HAMISH MCRAE: Companies must behave fairly, and be seen to do so, or they will come a cropper

No laughing matter: There there have been costs to Amazon

HAMISH MCRAE: Getting big firms to play fair will be one of the coming decade’s themes, so invest in those with ethics and profits

Hamish Mcrae, Financial Mail On Sunday

Companies have to behave fairly, and be seen to behave fairly, or they are liable to come a cropper.

Take Amazon, for instance. Its founder, Jeff Bezos, is the richest person in the world. But how much US Federal tax did his company pay last year? The answer is zero.

I’m sure there is nothing illegal here; they are too smart for that. But there are costs to giving the impression that you play dirty.

No laughing matter: There there have been costs to Amazon's Jeff Bezos for giving the impression that you play dirty

No laughing matter: There there have been costs to Amazon’s Jeff Bezos for giving the impression that you play dirty

We saw this last week when Amazon was forced by political pressure to abandon its plan for a new second headquarters in New York.

The city was offering incentives of up to $2.5 billion (£1.9 billion) to get it to move there – until the sudden backlash.

The trouble, sadly, is that it often takes a much heftier clobbering for companies to start behaving in a more ethically responsible manner.

And by that stage, shareholders are likely to have lost a fortune and face a long wait for their investments to recover.

There are a host of examples. The banking sector has taken a decade to recover from the poor governance that led to the financial crash in 2008. As our report on page 95 shows, this week we are likely to learn that only now have profits returned to pre-crisis levels.

The oil industry has been hit by environmental disasters which it should have prepared for. BP was nearly destroyed by the Deepwater Horizon oil spill in the Gulf of Mexico in 2010, and again it has taken the best part of a decade to recover.

Other oil giants have, over the years, faced catastrophes too: Shell with the Piper Alpha platform explosion in the North Sea, Exxon with the Exxon Valdez oil spill off the Alaska coast. More recently it has been the motor industry that has been caught on the wrong side of social and economic change, and we are seeing now a frantic scramble to switch from diesel to electric.

Environmental lapses have speeded this up. What is astounding is that it never occurred to Volkswagen managers that while it was clever to devise a way of cheating emission controls, it might not look so smart when the trick was found out.

The costs to VW of that decision are now estimated to be upwards of $35 billion.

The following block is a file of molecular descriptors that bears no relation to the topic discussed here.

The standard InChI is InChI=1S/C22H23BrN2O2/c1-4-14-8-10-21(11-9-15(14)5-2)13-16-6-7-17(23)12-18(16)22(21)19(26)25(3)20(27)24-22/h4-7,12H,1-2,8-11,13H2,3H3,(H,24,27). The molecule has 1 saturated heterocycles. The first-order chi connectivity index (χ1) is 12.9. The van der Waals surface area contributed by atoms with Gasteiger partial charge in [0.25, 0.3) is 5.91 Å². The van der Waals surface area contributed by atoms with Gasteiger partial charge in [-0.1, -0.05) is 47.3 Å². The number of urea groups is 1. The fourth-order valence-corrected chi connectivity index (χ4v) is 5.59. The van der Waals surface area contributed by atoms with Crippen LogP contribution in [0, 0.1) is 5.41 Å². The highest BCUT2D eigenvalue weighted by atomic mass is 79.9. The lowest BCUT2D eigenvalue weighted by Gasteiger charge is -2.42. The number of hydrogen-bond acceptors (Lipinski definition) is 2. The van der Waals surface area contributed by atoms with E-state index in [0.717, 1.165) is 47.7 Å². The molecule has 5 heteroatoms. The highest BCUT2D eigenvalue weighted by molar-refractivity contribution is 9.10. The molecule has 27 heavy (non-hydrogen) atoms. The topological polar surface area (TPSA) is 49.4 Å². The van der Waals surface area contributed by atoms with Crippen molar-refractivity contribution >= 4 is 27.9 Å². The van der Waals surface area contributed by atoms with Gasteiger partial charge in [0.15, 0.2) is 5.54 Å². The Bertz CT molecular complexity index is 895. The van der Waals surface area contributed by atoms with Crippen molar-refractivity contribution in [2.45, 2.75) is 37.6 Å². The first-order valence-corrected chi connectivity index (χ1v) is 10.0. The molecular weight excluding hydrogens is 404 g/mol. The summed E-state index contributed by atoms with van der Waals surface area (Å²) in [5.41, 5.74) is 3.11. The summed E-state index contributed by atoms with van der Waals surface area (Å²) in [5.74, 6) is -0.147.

The good news is that I have begun to detect a mood change among investors.

Many are rightly fed up with such catastrophic reverses and are targeting firms that behave badly in the environmental and social spheres, or have weak governance, before something goes wrong.

Investment groups have even coined an acronym, ESG – which stands for environment, social and governance – to judge corporate behaviour and gauge the risks companies face.

My hope is that pressure from the investment community will nudge them towards better behaviour far, far earlier in the corporate cycle.

Getting companies – particularly the high-tech giants of America – to play fair with the wider community is going to be one of the big themes of this coming decade.

One aspect of that must be paying a reasonable amount of tax.

We all know that Amazon has some clever ways of cutting its bills: for example, I see that when I buy some ink for my printer the Amazon address at the bottom of the email is 38 avenue John F. Kennedy, L-1855 Luxembourg.

And in the short run, it may look clever to use every legal twist that high-paid accountants can dream up to cut a corporate tax bill – and in the case of Amazon, also suck subsidies from communities to get it to move there.

But push too hard and Amazon – and companies like it – will find people ready to kick back.


A footnote on the early ending of the production of the Airbus A380 super-jumbo jet.

The UK Government stumped up something like £450 million in so-called ‘launch aid’ for Airbus back in 2000, to be repaid after each sale. We have got some of that back, but by no means all.

It would be good to know how much this project has cost taxpayers, given all the other things that we could have done with the dosh.

Getting big firms to play fair will be one of the coming decade’s themes



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